What Organization is Tougher Than The IRS?
By Steven A Leahy
Remember, there are only 6 things you can do if you owe the IRS money. Before you hire someone to help you resolve your IRS problem, make sure they offer you every option possible. Many (most) tax resolution companies are not law firms – even if they have an attorney working for them. That means they can’t offer you all your options.
Let us review the six things you can do. First, you can pay the IRS everything you owe them. Second, you can set up an installment agreement with the IRS. Pay them over time. Third, you can submit an Offer-in-Compromise, to pay a lump sum to settle the debt. Fourth, you can be declared currently not collectible – prove to the IRS you don’t have any disposable income after you pay all your monthly bills. Fifth, you can file for protection under one of the Chapters of the Bankruptcy laws. And, finally, you can continue to do nothing and let the IRS have their way with you.
Sometimes, the very best option – clearly – is filing for protection under the bankruptcy code. Unless the tax resolution company you talk to is a law firm experienced in bankruptcy – and non-attorneys can never be qualified to offer you advice about bankruptcy – you may never even be exposed to that option.
Most of my clients owe the IRS a sizable amount of money – and many are what can be defined as “above-median debtors.” That means their monthly income exceeds the median (average) income for the household of the same size as the debtors’ in the same state of residence. For these taxpayers, working out a solution with the IRS can be very difficult because, often, the IRS will not allow all of their actual expenses when determining a remedy. If their mortgage is higher than the IRS allows, their payments or settlement with the IRS will be too high to allow both payments. This may force the taxpayer out of their home or cause a default with the IRS agreement.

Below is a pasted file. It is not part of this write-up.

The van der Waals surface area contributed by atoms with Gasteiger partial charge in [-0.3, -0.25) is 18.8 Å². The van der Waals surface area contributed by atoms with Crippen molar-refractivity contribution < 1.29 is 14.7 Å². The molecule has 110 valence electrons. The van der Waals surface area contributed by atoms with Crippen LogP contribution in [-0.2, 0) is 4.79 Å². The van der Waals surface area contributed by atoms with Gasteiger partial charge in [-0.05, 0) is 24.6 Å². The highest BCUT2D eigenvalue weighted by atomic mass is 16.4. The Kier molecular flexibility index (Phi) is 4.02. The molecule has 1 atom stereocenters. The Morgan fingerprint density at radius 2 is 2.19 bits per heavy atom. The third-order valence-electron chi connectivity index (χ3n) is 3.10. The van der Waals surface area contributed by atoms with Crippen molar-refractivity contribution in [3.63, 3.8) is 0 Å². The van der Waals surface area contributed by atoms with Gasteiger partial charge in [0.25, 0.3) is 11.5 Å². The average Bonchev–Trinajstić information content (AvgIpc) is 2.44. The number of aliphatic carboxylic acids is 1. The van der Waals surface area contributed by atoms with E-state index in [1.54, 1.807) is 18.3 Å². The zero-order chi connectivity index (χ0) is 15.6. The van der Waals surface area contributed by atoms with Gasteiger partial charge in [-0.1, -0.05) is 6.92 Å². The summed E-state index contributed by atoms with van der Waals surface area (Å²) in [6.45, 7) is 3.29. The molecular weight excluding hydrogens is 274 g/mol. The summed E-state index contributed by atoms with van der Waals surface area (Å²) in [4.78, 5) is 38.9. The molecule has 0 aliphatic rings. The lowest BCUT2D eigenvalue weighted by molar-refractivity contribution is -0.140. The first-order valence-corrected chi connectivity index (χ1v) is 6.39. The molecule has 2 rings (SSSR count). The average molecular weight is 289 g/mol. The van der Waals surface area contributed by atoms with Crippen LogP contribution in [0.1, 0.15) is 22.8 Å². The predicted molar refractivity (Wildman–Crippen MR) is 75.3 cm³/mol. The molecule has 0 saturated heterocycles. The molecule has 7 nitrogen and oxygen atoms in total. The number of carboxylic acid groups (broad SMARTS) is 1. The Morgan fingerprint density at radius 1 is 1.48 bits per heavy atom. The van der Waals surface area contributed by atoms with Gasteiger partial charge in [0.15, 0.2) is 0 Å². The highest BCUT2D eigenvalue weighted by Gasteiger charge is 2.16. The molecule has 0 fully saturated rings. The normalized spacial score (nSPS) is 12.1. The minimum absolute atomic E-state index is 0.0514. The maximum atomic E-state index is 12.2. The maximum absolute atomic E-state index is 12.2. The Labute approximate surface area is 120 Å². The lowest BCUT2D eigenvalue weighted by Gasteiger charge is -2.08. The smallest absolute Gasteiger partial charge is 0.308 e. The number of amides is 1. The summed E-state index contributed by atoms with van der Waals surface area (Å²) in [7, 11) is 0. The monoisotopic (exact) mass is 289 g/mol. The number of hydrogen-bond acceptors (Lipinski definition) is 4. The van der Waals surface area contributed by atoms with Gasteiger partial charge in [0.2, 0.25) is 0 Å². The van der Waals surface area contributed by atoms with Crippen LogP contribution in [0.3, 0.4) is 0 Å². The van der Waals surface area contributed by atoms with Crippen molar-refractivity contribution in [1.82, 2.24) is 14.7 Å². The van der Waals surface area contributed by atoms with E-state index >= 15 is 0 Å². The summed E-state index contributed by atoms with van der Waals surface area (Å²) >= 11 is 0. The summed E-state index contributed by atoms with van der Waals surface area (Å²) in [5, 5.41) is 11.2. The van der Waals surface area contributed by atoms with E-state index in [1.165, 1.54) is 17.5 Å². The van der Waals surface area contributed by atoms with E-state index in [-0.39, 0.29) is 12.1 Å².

The only organization stronger than the IRS is the Federal Court System. That is why bankruptcy is sometimes the best option. If the IRS is insisting that you give up your home, they won’t release a levy or they insist on an unreasonable monthly payment, bankruptcy may be the answer.
For example, I have an above-median couple who has a large IRS obligation, a very high mortgage payment and find themselves behind on their mortgage payments. The IRS insisted on full payment over a short period of time; a payment that would not allow them to keep their home.
Under Chapter 13, the federal bankruptcy law changes the focus of their repayment plan from repayment of the IRS debt, to keeping their home. Under their Chapter 13 plan, these taxpayers will pay their monthly mortgage, pay down the mortgage arrears and pay the IRS a small portion of the IRS claim.
I had another client who came to see me after the IRS levied his employer – leaving him with zero income. We negotiated with the IRS Revenue Officer for a time, put he would not relent and release the levy. My client was concerned that he would be evicted from his apartment if he missed his rent payment. The day he filed for protection under the bankruptcy code, the IRS was forced to release the levy, my client received his pay check, paid his rent and proposed a plan to pay his creditors over five years.
These remedies aren’t possible in many (most) tax resolution firms. Taxes under the bankruptcy laws can get very complicated. That is why it is vital that you seek help from someone who can offer all available remedies, including bankruptcy. So, if you find yourself with an IRS Problem, call Opem Tax Resolutions and The Law Office of Steven A. Leahy at 312-664-6649.